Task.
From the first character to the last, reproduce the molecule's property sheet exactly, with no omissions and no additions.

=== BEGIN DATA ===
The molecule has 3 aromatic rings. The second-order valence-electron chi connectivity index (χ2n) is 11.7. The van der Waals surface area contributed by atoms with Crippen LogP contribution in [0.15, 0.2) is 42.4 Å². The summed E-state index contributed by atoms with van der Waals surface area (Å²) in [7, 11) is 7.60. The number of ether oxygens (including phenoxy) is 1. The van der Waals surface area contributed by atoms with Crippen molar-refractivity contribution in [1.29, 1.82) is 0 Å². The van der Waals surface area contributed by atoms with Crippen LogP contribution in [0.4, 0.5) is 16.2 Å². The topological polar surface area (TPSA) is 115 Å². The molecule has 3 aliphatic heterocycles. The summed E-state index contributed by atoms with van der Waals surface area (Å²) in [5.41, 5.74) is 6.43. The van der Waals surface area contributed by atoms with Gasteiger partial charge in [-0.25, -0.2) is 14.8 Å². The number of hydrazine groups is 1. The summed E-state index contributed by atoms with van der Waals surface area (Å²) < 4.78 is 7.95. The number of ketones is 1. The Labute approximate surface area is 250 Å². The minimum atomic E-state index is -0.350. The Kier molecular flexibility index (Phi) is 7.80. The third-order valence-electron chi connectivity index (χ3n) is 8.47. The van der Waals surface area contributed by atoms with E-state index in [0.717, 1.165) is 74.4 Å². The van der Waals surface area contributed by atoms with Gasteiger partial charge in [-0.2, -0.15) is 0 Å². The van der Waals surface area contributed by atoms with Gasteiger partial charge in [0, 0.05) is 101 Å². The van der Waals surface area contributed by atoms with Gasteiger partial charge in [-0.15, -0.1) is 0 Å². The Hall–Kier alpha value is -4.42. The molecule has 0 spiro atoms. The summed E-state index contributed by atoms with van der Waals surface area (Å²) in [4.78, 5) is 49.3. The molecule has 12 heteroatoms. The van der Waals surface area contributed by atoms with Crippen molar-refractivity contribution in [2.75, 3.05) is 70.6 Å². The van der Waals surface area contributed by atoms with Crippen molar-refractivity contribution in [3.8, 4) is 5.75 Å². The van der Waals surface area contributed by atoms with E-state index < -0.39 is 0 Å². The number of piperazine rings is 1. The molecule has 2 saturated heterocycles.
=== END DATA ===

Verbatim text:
The molecule has 3 aromatic rings. The second-order valence-electron chi connectivity index (χ2n) is 11.7. The van der Waals surface area contributed by atoms with Crippen LogP contribution in [0.15, 0.2) is 42.4 Å². The summed E-state index contributed by atoms with van der Waals surface area (Å²) in [7, 11) is 7.60. The number of ether oxygens (including phenoxy) is 1. The van der Waals surface area contributed by atoms with Crippen molar-refractivity contribution in [1.29, 1.82) is 0 Å². The van der Waals surface area contributed by atoms with Crippen LogP contribution in [0.4, 0.5) is 16.2 Å². The topological polar surface area (TPSA) is 115 Å². The molecule has 3 aliphatic heterocycles. The summed E-state index contributed by atoms with van der Waals surface area (Å²) in [5.41, 5.74) is 6.43. The van der Waals surface area contributed by atoms with Gasteiger partial charge in [-0.25, -0.2) is 14.8 Å². The number of hydrazine groups is 1. The summed E-state index contributed by atoms with van der Waals surface area (Å²) < 4.78 is 7.95. The number of ketones is 1. The Labute approximate surface area is 250 Å². The minimum atomic E-state index is -0.350. The Kier molecular flexibility index (Phi) is 7.80. The third-order valence-electron chi connectivity index (χ3n) is 8.47. The van der Waals surface area contributed by atoms with E-state index in [0.717, 1.165) is 74.4 Å². The van der Waals surface area contributed by atoms with Gasteiger partial charge in [-0.2, -0.15) is 0 Å². The van der Waals surface area contributed by atoms with Gasteiger partial charge in [0, 0.05) is 101 Å². The van der Waals surface area contributed by atoms with Gasteiger partial charge in [-0.15, -0.1) is 0 Å². The Hall–Kier alpha value is -4.42. The molecule has 0 spiro atoms. The summed E-state index contributed by atoms with van der Waals surface area (Å²) in [4.78, 5) is 49.3. The molecule has 12 heteroatoms. The van der Waals surface area contributed by atoms with Crippen molar-refractivity contribution in [2.75, 3.05) is 70.6 Å². The van der Waals surface area contributed by atoms with Crippen molar-refractivity contribution in [3.8, 4) is 5.75 Å². The van der Waals surface area contributed by atoms with E-state index < -0.39 is 0 Å². The number of piperazine rings is 1. The molecule has 2 saturated heterocycles.